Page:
It’s easy to believe that marketing comes at the end, when the book is already finished and polished to perfection. But if you aim to reach many readers, you should actually manage OXYwater your marketing simultaneously as you’re writing the book itself. The most common time for people to fail attracting attention to their new book, tends to be when the book is released, and the months afterwards, which is why you early on should have a plan ready for how your book will reach your readers.
As a self-publisher you do not have the same opportunities to reach out as a large publishing house, nor their marketing budget but you have advantages: determination, hard work, creative freedom and hopefully an unwavering belief in that you have written something worthwhile. You can promote your book for as long as you want and choose how much you spend on advertising.
Build your authorship
Step one is to formulate who you, the author, is and how you want to be perceived. In the traditional publishing world we talk about building a profile and in marketing, it’s about being honest, clear and think long-term. Even if you want to be noticed and famous, you may not have so many interviews or lecture sessions to choose from, you should still look for contexts where you feel comfortable and have something to contribute.
You can, if you wish and have the money for it, hire a PR consultant or communications agency. Then they do all the thought work required to get the information about your book to the right recipients. The mission usually includes to develop a timetable, keeping track of press releases, figuring out the correct graphics for your book cover, and think about reviews, both from the book and the author. A PR consultant will also produce a list of all relevant media and make strategic decisions about where to send the book for review opportunities.
If you have written a technical book, you have hopefully already identified your target audience. But for those of you who have written fiction, and not given much thought about your potential readers, it is now time to find out who they are and how to reach them. Answer the following questions:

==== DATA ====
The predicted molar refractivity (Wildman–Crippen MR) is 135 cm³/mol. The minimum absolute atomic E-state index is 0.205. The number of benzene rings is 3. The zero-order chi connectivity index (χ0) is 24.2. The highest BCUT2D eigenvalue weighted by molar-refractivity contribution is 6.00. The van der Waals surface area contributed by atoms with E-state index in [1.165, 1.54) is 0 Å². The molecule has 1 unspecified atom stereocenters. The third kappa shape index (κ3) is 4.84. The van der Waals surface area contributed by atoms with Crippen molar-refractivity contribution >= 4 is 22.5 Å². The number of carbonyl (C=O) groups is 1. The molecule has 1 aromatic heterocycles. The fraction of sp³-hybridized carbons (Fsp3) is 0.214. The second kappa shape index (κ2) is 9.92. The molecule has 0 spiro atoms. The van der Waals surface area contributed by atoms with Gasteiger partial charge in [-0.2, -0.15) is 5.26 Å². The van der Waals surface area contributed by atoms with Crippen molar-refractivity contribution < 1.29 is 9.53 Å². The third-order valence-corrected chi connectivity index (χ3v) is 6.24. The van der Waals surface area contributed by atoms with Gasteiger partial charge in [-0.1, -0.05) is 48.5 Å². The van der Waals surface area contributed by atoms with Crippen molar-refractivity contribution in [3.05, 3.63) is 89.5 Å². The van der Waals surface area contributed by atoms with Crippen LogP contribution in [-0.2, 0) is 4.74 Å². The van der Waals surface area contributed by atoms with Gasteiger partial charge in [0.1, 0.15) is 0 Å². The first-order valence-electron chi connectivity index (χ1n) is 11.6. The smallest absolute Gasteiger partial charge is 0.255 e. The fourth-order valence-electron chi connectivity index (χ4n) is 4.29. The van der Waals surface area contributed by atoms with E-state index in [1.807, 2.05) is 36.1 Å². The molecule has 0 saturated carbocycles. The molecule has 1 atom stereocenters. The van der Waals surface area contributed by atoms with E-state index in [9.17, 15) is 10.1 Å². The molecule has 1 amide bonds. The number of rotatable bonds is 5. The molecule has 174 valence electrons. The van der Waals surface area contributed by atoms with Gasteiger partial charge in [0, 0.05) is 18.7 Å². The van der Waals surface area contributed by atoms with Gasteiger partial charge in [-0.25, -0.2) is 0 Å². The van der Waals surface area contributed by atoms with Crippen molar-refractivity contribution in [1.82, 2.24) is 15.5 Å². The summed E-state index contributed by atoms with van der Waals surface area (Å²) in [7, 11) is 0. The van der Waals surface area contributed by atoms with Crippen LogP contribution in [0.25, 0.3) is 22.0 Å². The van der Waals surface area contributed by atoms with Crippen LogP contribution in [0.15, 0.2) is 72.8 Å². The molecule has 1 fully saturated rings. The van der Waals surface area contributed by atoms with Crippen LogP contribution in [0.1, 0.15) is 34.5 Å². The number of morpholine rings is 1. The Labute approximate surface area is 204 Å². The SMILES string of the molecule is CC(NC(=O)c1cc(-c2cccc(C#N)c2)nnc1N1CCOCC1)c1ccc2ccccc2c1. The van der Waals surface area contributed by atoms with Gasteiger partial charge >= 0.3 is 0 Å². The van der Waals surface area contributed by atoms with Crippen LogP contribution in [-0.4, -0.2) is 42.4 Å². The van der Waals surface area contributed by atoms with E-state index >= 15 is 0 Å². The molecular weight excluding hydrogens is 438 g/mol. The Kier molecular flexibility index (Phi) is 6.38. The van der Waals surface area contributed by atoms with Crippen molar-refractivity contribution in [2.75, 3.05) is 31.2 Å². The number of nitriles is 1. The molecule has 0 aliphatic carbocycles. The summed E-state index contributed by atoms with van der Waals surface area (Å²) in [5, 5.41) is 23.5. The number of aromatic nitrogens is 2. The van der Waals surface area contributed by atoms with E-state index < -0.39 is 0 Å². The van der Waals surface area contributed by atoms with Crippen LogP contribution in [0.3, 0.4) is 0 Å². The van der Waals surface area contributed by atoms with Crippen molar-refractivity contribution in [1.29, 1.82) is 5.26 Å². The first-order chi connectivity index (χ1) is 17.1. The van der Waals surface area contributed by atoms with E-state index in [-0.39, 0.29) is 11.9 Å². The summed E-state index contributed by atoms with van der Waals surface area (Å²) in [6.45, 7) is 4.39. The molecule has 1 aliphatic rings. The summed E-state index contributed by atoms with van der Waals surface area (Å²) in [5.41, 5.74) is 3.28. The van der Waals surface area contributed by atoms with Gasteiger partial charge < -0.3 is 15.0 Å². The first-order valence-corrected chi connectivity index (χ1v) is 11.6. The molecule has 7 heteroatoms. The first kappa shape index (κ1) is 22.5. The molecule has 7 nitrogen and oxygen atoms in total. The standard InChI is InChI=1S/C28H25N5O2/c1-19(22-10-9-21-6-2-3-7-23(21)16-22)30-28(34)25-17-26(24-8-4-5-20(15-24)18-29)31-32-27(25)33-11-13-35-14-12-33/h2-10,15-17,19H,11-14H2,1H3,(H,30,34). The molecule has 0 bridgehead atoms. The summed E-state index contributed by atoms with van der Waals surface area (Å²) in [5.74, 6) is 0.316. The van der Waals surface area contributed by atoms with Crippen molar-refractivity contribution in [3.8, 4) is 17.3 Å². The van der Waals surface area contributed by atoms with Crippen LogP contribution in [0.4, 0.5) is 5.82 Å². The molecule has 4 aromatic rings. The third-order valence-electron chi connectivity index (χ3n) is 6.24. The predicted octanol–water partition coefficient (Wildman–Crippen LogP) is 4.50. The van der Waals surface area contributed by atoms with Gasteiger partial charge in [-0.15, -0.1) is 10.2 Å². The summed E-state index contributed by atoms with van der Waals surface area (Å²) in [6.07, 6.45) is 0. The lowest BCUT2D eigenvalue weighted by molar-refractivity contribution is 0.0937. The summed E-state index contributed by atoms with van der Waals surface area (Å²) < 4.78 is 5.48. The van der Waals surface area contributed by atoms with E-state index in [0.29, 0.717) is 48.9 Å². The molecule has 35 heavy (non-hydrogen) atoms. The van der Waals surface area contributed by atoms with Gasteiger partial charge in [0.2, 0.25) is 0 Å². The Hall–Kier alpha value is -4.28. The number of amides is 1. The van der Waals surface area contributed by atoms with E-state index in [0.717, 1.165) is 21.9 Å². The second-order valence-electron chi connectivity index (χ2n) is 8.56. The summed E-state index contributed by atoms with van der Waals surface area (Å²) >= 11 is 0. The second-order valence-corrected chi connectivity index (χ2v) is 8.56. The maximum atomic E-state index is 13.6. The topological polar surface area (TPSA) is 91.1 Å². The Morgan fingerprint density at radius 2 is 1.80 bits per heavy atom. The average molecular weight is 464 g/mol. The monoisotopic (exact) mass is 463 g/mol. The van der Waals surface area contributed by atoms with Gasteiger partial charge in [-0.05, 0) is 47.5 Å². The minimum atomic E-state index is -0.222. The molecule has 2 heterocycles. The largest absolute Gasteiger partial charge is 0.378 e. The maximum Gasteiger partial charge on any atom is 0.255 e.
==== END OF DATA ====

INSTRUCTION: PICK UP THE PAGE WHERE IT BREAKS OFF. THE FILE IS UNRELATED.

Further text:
1. Who will be interested in your book? How old are they, what are they interested in, what do they work with, what habits do they have, where do they live?
2. How do they get knowledge of books? From which magazines, newspapers, TV shows, Instagram accounts, professionals, institutions or reviewers do they get tips on books?
Your digital channels
Early on you should start building a digital platform that becomes the hub of your communication with readers, media, colleagues and industry people. When someone wants to get in touch with you, buy your book, find more information or download a press photo, your platform should be the first thing they find – and the place where you refer those who want to know more. Your “digital headquarters” can be many things: a private website, your own publishing site, a Facebook page, a blog, anInstagram account, an author site on your Amazon page or GoodReads profile, or most likely, a combination of it all.
Basically there are two options, you can own your digital authoring platform yourself or place it in an existing system (like an author page on Facebook). The advantage of building your own website is that you get full control over how it looks and is structured. The downside is that it can be more difficult to spread than, for example, a Facebook page.
That’s it for this time, if you have any tips let us know in the comments below!